But since I don’t have the option open, and since neither book excited me as much as last year’s The Road, I’m going to advance Tree of Smoke, on the grounds (as good as any) that in the event that it makes it all the way through to the finals, it is precisely the sort of Big Literary Book that frequently gives Nick Hornby such conniptions in his Believer column, and it will be entertaining to see how he takes to it.

But really: The Savage Detectives.

• Today’s WINNER •

Tree of Smoke

• About the Judge •

Mark Sarvas’s debut novel, Harry, Revised, will be published by Bloomsbury in May 2008, and in more than a dozen countries around the world. He is best known as the host of the popular and controversial literary weblog “The Elegant Variation”, a Guardian Top 10 Literary Blog, a Forbes Magazine Best of the Web pick, and a Los Angeles Magazine Top L.A. Blog. It has been covered by The New York Times, The Los Angeles Times, The Scotsman, Salon, the Christian Science Monitor, Slate, The Village Voice, New York Newsday, The New York Sun, NPR’s Day to Day and All Things Considered, and numerous other fine publications. His book reviews and criticism have appeared in The New York Times Book Review, The Threepenny Review, The Philadelphia Inquirer, Truthdig, The Modern Word, Boldtype and the Los Angeles Review, and he is a member of the National Book Critics Circle. Connections to this year’s competitors: “Joshua Ferris, whose novel I have touted, has guest blogged for me and has blurbed my debut. I am friends with Junot Díaz’s editor. I have exchanged a few friendly emails with Jonathan Lethem, who I have interviewed at my blog.”

• From the Booth •

As much as I enjoy being called a mischief-maker in my advancing age, Mark is kidding when he says we considered his request to nullify Elizabeth Kiem’s first-round decision. Kevin John I’m tempted to give Judge Sarvas the Dale Peck Pretentious A-Hole of the Tournament award for this review, but while the level of hubris here may be Peck-ish, it doesn’t manage to reach truly Peck-ian proportions.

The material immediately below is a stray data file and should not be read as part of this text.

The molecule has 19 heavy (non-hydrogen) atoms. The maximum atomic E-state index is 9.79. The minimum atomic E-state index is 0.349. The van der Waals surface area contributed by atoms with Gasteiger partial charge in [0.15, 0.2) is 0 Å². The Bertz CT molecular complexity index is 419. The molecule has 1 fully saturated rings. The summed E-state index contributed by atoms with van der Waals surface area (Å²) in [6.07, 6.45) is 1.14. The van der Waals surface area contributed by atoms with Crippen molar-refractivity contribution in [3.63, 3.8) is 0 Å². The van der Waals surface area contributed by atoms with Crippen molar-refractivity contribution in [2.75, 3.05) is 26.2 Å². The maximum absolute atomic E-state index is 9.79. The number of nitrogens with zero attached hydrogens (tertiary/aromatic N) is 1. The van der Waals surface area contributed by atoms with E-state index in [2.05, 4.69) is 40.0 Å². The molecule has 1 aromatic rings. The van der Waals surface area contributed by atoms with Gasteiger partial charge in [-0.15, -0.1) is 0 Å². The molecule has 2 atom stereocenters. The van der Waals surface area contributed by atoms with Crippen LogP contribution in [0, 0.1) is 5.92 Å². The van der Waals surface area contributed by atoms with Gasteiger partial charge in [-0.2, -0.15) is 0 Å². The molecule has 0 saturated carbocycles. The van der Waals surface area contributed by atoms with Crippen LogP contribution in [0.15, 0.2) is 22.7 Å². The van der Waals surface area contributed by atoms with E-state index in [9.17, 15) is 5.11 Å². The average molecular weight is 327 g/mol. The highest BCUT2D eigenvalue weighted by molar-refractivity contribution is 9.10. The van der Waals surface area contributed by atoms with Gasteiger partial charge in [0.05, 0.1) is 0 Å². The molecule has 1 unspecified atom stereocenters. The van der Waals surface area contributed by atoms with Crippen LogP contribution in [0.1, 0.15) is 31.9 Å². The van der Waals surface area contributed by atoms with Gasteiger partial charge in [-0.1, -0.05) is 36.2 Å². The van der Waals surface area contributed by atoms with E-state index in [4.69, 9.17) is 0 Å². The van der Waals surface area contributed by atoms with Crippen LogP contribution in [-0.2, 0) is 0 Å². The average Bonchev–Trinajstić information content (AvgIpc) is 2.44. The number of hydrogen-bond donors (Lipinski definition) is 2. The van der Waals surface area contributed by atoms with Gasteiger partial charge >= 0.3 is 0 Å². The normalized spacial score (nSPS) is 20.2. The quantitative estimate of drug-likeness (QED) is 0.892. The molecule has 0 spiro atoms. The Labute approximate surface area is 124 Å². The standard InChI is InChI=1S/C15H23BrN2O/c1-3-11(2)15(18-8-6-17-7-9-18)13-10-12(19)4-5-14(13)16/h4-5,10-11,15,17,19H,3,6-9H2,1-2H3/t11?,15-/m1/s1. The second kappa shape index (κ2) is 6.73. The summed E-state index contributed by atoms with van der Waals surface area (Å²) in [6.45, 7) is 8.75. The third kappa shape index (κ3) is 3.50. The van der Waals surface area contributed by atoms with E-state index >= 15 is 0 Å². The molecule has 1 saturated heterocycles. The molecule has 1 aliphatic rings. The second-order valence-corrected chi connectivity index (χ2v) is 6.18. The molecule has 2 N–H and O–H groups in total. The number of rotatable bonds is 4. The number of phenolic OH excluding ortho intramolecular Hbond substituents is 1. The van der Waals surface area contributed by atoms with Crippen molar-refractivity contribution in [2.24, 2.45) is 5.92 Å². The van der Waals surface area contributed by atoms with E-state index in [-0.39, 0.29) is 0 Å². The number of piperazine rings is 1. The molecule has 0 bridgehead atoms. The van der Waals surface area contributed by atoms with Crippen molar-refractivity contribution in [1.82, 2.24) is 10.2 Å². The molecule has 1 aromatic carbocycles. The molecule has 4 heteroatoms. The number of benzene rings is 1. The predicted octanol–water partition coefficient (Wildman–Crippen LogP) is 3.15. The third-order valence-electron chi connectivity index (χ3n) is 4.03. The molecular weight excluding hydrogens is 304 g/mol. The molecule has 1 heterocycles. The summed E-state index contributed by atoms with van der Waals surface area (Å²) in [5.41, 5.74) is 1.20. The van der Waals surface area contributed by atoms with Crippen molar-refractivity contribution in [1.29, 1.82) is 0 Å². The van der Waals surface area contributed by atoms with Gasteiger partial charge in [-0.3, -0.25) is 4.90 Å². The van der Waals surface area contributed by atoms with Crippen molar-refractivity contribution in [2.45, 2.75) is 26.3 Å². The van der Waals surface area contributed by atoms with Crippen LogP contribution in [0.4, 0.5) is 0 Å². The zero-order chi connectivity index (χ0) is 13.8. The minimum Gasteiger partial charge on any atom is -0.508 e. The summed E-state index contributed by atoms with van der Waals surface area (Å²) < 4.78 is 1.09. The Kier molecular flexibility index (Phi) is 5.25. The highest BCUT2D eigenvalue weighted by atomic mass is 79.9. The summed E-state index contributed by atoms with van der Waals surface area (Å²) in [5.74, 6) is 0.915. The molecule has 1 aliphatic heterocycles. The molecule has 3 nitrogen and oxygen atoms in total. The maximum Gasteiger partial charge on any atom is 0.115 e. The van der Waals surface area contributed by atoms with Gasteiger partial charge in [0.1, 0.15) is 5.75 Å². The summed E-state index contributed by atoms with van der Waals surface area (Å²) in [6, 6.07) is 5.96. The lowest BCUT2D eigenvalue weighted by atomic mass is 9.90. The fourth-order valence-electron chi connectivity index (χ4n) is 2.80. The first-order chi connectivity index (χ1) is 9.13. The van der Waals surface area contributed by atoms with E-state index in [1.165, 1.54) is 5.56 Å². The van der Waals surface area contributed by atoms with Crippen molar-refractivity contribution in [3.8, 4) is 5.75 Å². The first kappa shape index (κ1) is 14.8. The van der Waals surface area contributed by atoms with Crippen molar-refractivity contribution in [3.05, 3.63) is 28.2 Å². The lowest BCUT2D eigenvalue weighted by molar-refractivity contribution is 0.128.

» Read Kevin Guilfoile & John Warner’s commentary on the match «

• The Peanut Gallery •

Do you agree with the outcome of this match?

absolutely   no way

The Standings


• Round One •

Tree of Smoke v. Ovenman
judged by Tobias Seamon

The Savage Detectives v. Let the Northern Lights Erase Your Name
judged by Elizabeth Kiem

Then We Came to the End v. Petropolis
judged by Anthony Doerr

You Don’t Love Me Yet v. New England White
judged by Jessica Francis Kane

Run v. Shining at the Bottom of the Sea
judged by Kate Schlegel

What the Dead Know v. The Brief Wondrous Life of Oscar Wao
judged by Elizabeth McCracken

On Chesil Beach v. Remainder
judged by Ze Frank

The Shadow Catcher v. An Arsonist’s Guide to Writers’ Homes in New England
judged by Helen DeWitt

• Round Two •

Tree of Smoke v. Let the Northern Lights Erase Your Name
judged by Mark Sarvas

Then We Came to the End v. You Don’t Love Me Yet
judged by Maud Newton

Shining at the Bottom of the Sea v. The Brief Wondrous Life of Oscar Wao
judged by Ted Genoways

Remainder v. The Shadow Catcher
judged by Mark Liberman


Tree of Smoke v. Then We Came to the End
judged by Gary Shteyngart

The Brief Wondrous Life of Oscar Wao v. The Shadow Catcher
judged by Nick Hornby


Then We Came to the End v. Remainder
judged by Rosecrans Baldwin

The Brief Wondrous Life of Oscar Wao v. The Savage Detectives
judged by Andrew Womack


Remainder v. The Brief Wondrous Life of Oscar Wao
All Judges + Jennifer Szalai